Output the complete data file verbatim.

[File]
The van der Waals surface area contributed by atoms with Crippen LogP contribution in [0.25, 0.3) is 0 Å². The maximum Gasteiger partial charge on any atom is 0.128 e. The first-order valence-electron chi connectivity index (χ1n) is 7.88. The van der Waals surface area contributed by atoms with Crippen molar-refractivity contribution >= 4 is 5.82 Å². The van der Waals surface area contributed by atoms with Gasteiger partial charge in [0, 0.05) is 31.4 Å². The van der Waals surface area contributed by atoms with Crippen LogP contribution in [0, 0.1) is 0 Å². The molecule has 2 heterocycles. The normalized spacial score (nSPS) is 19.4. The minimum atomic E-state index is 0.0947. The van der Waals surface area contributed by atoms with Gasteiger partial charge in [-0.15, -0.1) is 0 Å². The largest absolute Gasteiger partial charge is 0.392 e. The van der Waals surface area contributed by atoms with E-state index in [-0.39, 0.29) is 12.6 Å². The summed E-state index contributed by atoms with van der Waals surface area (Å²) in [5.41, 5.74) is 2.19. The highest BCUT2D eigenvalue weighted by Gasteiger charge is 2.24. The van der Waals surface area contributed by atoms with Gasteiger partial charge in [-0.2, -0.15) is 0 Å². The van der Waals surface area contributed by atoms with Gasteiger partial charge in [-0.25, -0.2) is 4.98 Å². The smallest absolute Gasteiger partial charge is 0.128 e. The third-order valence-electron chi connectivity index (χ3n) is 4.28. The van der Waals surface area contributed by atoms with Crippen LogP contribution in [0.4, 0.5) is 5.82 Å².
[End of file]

The van der Waals surface area contributed by atoms with Crippen LogP contribution in [0.25, 0.3) is 0 Å². The maximum Gasteiger partial charge on any atom is 0.128 e. The first-order valence-electron chi connectivity index (χ1n) is 7.88. The van der Waals surface area contributed by atoms with Crippen molar-refractivity contribution >= 4 is 5.82 Å². The van der Waals surface area contributed by atoms with Gasteiger partial charge in [0, 0.05) is 31.4 Å². The van der Waals surface area contributed by atoms with Crippen LogP contribution in [0, 0.1) is 0 Å². The molecule has 2 heterocycles. The normalized spacial score (nSPS) is 19.4. The minimum atomic E-state index is 0.0947. The van der Waals surface area contributed by atoms with Gasteiger partial charge in [-0.15, -0.1) is 0 Å². The largest absolute Gasteiger partial charge is 0.392 e. The van der Waals surface area contributed by atoms with E-state index in [-0.39, 0.29) is 12.6 Å². The summed E-state index contributed by atoms with van der Waals surface area (Å²) in [5.41, 5.74) is 2.19. The highest BCUT2D eigenvalue weighted by Gasteiger charge is 2.24. The van der Waals surface area contributed by atoms with Gasteiger partial charge in [-0.2, -0.15) is 0 Å². The van der Waals surface area contributed by atoms with Gasteiger partial charge in [-0.25, -0.2) is 4.98 Å². The smallest absolute Gasteiger partial charge is 0.128 e. The third-order valence-electron chi connectivity index (χ3n) is 4.28. The van der Waals surface area contributed by atoms with Crippen LogP contribution in [0.4, 0.5) is 5.82 Å².